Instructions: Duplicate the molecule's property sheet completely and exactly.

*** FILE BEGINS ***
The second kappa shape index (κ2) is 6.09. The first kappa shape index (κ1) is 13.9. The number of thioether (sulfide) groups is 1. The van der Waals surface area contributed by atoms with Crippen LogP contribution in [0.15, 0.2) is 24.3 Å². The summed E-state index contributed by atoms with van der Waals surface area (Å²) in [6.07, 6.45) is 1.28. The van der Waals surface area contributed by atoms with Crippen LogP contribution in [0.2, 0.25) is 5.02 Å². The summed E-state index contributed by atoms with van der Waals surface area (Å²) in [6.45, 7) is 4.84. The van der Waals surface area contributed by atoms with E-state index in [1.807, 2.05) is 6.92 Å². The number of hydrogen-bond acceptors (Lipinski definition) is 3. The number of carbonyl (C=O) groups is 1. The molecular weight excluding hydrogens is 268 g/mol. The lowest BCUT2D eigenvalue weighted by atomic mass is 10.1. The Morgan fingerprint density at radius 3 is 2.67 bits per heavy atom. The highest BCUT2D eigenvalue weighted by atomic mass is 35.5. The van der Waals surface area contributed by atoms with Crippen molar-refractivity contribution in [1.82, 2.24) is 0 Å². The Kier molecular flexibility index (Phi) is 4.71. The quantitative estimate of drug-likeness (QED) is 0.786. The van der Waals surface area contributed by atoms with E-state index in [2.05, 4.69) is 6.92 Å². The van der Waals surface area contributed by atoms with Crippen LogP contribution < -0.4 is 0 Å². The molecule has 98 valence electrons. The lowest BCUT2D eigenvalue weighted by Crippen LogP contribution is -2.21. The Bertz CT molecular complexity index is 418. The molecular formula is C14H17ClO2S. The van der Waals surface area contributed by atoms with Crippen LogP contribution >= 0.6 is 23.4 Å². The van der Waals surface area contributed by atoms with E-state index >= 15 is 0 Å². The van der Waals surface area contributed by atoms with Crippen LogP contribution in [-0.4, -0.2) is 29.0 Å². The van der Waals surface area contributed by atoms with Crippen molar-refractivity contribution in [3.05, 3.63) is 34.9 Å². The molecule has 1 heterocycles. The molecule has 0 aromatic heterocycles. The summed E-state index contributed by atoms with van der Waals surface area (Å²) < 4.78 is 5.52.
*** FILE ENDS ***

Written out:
The second kappa shape index (κ2) is 6.09. The first kappa shape index (κ1) is 13.9. The number of thioether (sulfide) groups is 1. The van der Waals surface area contributed by atoms with Crippen LogP contribution in [0.15, 0.2) is 24.3 Å². The summed E-state index contributed by atoms with van der Waals surface area (Å²) in [6.07, 6.45) is 1.28. The van der Waals surface area contributed by atoms with Crippen LogP contribution in [0.2, 0.25) is 5.02 Å². The summed E-state index contributed by atoms with van der Waals surface area (Å²) in [6.45, 7) is 4.84. The van der Waals surface area contributed by atoms with E-state index in [1.807, 2.05) is 6.92 Å². The number of hydrogen-bond acceptors (Lipinski definition) is 3. The number of carbonyl (C=O) groups is 1. The molecular weight excluding hydrogens is 268 g/mol. The lowest BCUT2D eigenvalue weighted by atomic mass is 10.1. The Morgan fingerprint density at radius 3 is 2.67 bits per heavy atom. The highest BCUT2D eigenvalue weighted by atomic mass is 35.5. The van der Waals surface area contributed by atoms with Crippen molar-refractivity contribution in [1.82, 2.24) is 0 Å². The Kier molecular flexibility index (Phi) is 4.71. The quantitative estimate of drug-likeness (QED) is 0.786. The van der Waals surface area contributed by atoms with E-state index in [2.05, 4.69) is 6.92 Å². The van der Waals surface area contributed by atoms with Crippen LogP contribution < -0.4 is 0 Å². The molecule has 98 valence electrons. The lowest BCUT2D eigenvalue weighted by Crippen LogP contribution is -2.21. The Bertz CT molecular complexity index is 418. The molecular formula is C14H17ClO2S. The van der Waals surface area contributed by atoms with Crippen LogP contribution >= 0.6 is 23.4 Å². The van der Waals surface area contributed by atoms with E-state index >= 15 is 0 Å². The van der Waals surface area contributed by atoms with Crippen LogP contribution in [-0.4, -0.2) is 29.0 Å². The van der Waals surface area contributed by atoms with Crippen molar-refractivity contribution in [3.05, 3.63) is 34.9 Å². The molecule has 1 heterocycles. The molecule has 0 aromatic heterocycles. The summed E-state index contributed by atoms with van der Waals surface area (Å²) < 4.78 is 5.52.